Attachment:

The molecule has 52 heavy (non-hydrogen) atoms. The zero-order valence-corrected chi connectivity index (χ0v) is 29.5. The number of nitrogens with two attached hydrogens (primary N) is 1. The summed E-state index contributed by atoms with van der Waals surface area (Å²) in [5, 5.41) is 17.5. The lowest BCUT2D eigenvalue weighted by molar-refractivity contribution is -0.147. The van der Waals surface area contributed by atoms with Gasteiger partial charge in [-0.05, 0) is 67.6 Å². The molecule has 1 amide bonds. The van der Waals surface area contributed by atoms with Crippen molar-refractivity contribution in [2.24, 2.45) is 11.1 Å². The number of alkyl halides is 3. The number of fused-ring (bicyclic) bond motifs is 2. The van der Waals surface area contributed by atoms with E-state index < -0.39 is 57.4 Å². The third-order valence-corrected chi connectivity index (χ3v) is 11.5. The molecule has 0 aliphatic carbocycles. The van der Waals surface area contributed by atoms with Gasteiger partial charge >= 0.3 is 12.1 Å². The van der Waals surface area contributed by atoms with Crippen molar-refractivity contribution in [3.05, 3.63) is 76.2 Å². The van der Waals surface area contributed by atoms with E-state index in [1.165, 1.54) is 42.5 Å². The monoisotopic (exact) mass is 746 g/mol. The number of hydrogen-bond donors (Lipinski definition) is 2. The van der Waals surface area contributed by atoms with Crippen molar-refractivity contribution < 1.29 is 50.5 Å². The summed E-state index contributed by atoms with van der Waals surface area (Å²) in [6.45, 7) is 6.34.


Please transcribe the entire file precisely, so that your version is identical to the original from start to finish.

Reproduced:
The molecule has 52 heavy (non-hydrogen) atoms. The zero-order valence-corrected chi connectivity index (χ0v) is 29.5. The number of nitrogens with two attached hydrogens (primary N) is 1. The summed E-state index contributed by atoms with van der Waals surface area (Å²) in [5, 5.41) is 17.5. The lowest BCUT2D eigenvalue weighted by molar-refractivity contribution is -0.147. The van der Waals surface area contributed by atoms with Gasteiger partial charge in [-0.05, 0) is 67.6 Å². The molecule has 1 amide bonds. The van der Waals surface area contributed by atoms with Crippen molar-refractivity contribution in [2.24, 2.45) is 11.1 Å². The number of alkyl halides is 3. The number of fused-ring (bicyclic) bond motifs is 2. The van der Waals surface area contributed by atoms with E-state index < -0.39 is 57.4 Å². The third-order valence-corrected chi connectivity index (χ3v) is 11.5. The molecule has 0 aliphatic carbocycles. The van der Waals surface area contributed by atoms with Gasteiger partial charge >= 0.3 is 12.1 Å². The van der Waals surface area contributed by atoms with Crippen molar-refractivity contribution in [3.05, 3.63) is 76.2 Å². The van der Waals surface area contributed by atoms with E-state index in [1.165, 1.54) is 42.5 Å². The monoisotopic (exact) mass is 746 g/mol. The number of hydrogen-bond donors (Lipinski definition) is 2. The van der Waals surface area contributed by atoms with Crippen molar-refractivity contribution < 1.29 is 50.5 Å². The summed E-state index contributed by atoms with van der Waals surface area (Å²) in [6.45, 7) is 6.34.